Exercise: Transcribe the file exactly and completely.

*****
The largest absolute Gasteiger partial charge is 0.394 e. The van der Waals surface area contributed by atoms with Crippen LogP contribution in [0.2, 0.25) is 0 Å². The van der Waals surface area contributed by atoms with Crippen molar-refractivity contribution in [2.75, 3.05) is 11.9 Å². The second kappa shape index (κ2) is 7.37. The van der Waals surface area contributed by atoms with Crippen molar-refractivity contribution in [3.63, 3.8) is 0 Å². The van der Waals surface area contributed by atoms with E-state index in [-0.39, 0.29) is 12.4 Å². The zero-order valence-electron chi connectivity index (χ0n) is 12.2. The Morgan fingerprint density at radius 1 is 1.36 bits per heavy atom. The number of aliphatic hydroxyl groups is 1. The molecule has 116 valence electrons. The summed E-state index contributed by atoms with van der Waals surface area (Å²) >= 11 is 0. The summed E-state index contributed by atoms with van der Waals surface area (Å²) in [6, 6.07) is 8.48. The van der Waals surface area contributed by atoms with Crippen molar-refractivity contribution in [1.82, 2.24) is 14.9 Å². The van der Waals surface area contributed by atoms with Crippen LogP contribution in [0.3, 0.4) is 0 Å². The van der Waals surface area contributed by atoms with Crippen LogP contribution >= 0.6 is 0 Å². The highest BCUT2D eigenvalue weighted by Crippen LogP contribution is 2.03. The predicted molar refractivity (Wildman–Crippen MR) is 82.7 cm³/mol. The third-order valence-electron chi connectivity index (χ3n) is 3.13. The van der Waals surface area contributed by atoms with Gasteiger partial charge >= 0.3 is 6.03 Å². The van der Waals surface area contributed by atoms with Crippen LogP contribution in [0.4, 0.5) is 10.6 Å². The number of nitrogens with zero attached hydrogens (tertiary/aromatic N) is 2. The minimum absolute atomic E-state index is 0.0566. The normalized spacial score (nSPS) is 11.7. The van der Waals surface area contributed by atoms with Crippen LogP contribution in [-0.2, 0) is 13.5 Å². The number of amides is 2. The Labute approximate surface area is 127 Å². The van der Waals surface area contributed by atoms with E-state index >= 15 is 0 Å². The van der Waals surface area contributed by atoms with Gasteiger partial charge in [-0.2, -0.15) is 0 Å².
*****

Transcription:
The largest absolute Gasteiger partial charge is 0.394 e. The van der Waals surface area contributed by atoms with Crippen LogP contribution in [0.2, 0.25) is 0 Å². The van der Waals surface area contributed by atoms with Crippen molar-refractivity contribution in [2.75, 3.05) is 11.9 Å². The second kappa shape index (κ2) is 7.37. The van der Waals surface area contributed by atoms with Crippen molar-refractivity contribution in [3.63, 3.8) is 0 Å². The van der Waals surface area contributed by atoms with E-state index in [-0.39, 0.29) is 12.4 Å². The zero-order valence-electron chi connectivity index (χ0n) is 12.2. The Morgan fingerprint density at radius 1 is 1.36 bits per heavy atom. The number of aliphatic hydroxyl groups is 1. The molecule has 116 valence electrons. The summed E-state index contributed by atoms with van der Waals surface area (Å²) >= 11 is 0. The summed E-state index contributed by atoms with van der Waals surface area (Å²) in [6, 6.07) is 8.48. The van der Waals surface area contributed by atoms with Crippen molar-refractivity contribution in [1.82, 2.24) is 14.9 Å². The van der Waals surface area contributed by atoms with Crippen LogP contribution in [0.3, 0.4) is 0 Å². The van der Waals surface area contributed by atoms with Crippen LogP contribution >= 0.6 is 0 Å². The highest BCUT2D eigenvalue weighted by Crippen LogP contribution is 2.03. The predicted molar refractivity (Wildman–Crippen MR) is 82.7 cm³/mol. The third-order valence-electron chi connectivity index (χ3n) is 3.13. The van der Waals surface area contributed by atoms with Gasteiger partial charge >= 0.3 is 6.03 Å². The van der Waals surface area contributed by atoms with Crippen LogP contribution in [0.4, 0.5) is 10.6 Å². The number of nitrogens with zero attached hydrogens (tertiary/aromatic N) is 2. The minimum absolute atomic E-state index is 0.0566. The normalized spacial score (nSPS) is 11.7. The van der Waals surface area contributed by atoms with Crippen LogP contribution in [-0.2, 0) is 13.5 Å². The number of amides is 2. The Labute approximate surface area is 127 Å². The van der Waals surface area contributed by atoms with E-state index >= 15 is 0 Å². The van der Waals surface area contributed by atoms with Gasteiger partial charge in [-0.2, -0.15) is 0 Å².